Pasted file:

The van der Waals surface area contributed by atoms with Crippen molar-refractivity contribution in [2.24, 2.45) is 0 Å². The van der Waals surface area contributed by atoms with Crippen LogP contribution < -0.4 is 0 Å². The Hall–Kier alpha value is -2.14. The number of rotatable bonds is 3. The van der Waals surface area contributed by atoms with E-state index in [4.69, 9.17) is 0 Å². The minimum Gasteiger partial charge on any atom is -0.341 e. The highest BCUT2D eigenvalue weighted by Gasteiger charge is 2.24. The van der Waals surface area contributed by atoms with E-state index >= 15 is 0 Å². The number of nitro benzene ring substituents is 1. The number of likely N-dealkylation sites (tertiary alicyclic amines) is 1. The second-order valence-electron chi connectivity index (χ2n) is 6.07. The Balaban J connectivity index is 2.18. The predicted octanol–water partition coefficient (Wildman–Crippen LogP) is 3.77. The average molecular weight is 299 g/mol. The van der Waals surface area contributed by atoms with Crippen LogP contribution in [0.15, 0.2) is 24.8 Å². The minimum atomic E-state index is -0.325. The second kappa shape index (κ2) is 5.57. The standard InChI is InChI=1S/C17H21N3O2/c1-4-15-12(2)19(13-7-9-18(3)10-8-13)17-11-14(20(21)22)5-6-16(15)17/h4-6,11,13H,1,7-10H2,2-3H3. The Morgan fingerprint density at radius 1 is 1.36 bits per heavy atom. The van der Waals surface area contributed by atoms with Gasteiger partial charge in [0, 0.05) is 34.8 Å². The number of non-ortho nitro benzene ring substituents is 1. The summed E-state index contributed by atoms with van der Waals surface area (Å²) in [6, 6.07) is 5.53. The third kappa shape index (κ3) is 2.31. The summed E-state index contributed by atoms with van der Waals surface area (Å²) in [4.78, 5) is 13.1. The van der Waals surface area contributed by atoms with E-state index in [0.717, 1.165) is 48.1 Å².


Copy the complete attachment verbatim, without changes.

The van der Waals surface area contributed by atoms with Crippen molar-refractivity contribution in [2.24, 2.45) is 0 Å². The van der Waals surface area contributed by atoms with Crippen LogP contribution < -0.4 is 0 Å². The Hall–Kier alpha value is -2.14. The number of rotatable bonds is 3. The van der Waals surface area contributed by atoms with E-state index in [4.69, 9.17) is 0 Å². The minimum Gasteiger partial charge on any atom is -0.341 e. The highest BCUT2D eigenvalue weighted by Gasteiger charge is 2.24. The van der Waals surface area contributed by atoms with E-state index >= 15 is 0 Å². The number of nitro benzene ring substituents is 1. The number of likely N-dealkylation sites (tertiary alicyclic amines) is 1. The second-order valence-electron chi connectivity index (χ2n) is 6.07. The Balaban J connectivity index is 2.18. The predicted octanol–water partition coefficient (Wildman–Crippen LogP) is 3.77. The average molecular weight is 299 g/mol. The van der Waals surface area contributed by atoms with Crippen LogP contribution in [0.15, 0.2) is 24.8 Å². The minimum atomic E-state index is -0.325. The second kappa shape index (κ2) is 5.57. The standard InChI is InChI=1S/C17H21N3O2/c1-4-15-12(2)19(13-7-9-18(3)10-8-13)17-11-14(20(21)22)5-6-16(15)17/h4-6,11,13H,1,7-10H2,2-3H3. The Morgan fingerprint density at radius 1 is 1.36 bits per heavy atom. The van der Waals surface area contributed by atoms with Gasteiger partial charge in [0, 0.05) is 34.8 Å². The number of non-ortho nitro benzene ring substituents is 1. The summed E-state index contributed by atoms with van der Waals surface area (Å²) in [6, 6.07) is 5.53. The third kappa shape index (κ3) is 2.31. The summed E-state index contributed by atoms with van der Waals surface area (Å²) in [4.78, 5) is 13.1. The van der Waals surface area contributed by atoms with E-state index in [0.717, 1.165) is 48.1 Å².